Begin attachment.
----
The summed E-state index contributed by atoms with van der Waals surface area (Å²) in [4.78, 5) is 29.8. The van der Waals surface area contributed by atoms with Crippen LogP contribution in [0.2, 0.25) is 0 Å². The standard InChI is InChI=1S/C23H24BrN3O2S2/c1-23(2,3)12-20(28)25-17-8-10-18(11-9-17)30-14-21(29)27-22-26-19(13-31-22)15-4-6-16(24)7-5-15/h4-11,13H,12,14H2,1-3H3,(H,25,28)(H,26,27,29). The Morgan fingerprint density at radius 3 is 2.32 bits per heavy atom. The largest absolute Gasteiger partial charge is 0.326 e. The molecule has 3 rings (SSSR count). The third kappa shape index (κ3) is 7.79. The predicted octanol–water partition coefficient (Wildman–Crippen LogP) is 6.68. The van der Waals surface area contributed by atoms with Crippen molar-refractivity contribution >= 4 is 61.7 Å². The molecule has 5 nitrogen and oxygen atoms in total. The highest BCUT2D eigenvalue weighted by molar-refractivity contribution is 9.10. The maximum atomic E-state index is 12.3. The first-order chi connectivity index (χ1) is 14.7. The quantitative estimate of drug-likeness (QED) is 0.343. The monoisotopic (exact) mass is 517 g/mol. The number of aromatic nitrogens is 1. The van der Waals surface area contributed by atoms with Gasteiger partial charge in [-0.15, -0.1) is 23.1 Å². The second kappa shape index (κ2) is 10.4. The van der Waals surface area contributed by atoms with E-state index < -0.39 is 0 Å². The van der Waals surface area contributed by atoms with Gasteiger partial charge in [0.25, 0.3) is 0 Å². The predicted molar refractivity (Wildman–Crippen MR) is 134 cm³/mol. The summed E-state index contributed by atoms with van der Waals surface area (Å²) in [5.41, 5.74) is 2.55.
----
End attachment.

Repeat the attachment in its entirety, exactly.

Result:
The summed E-state index contributed by atoms with van der Waals surface area (Å²) in [4.78, 5) is 29.8. The van der Waals surface area contributed by atoms with Crippen LogP contribution in [0.2, 0.25) is 0 Å². The standard InChI is InChI=1S/C23H24BrN3O2S2/c1-23(2,3)12-20(28)25-17-8-10-18(11-9-17)30-14-21(29)27-22-26-19(13-31-22)15-4-6-16(24)7-5-15/h4-11,13H,12,14H2,1-3H3,(H,25,28)(H,26,27,29). The Morgan fingerprint density at radius 3 is 2.32 bits per heavy atom. The largest absolute Gasteiger partial charge is 0.326 e. The molecule has 3 rings (SSSR count). The third kappa shape index (κ3) is 7.79. The predicted octanol–water partition coefficient (Wildman–Crippen LogP) is 6.68. The van der Waals surface area contributed by atoms with Crippen molar-refractivity contribution >= 4 is 61.7 Å². The molecule has 5 nitrogen and oxygen atoms in total. The highest BCUT2D eigenvalue weighted by molar-refractivity contribution is 9.10. The maximum atomic E-state index is 12.3. The first-order chi connectivity index (χ1) is 14.7. The quantitative estimate of drug-likeness (QED) is 0.343. The monoisotopic (exact) mass is 517 g/mol. The number of aromatic nitrogens is 1. The van der Waals surface area contributed by atoms with Gasteiger partial charge in [-0.15, -0.1) is 23.1 Å². The second kappa shape index (κ2) is 10.4. The van der Waals surface area contributed by atoms with E-state index < -0.39 is 0 Å². The van der Waals surface area contributed by atoms with Gasteiger partial charge in [0.25, 0.3) is 0 Å². The predicted molar refractivity (Wildman–Crippen MR) is 134 cm³/mol. The summed E-state index contributed by atoms with van der Waals surface area (Å²) in [5.41, 5.74) is 2.55.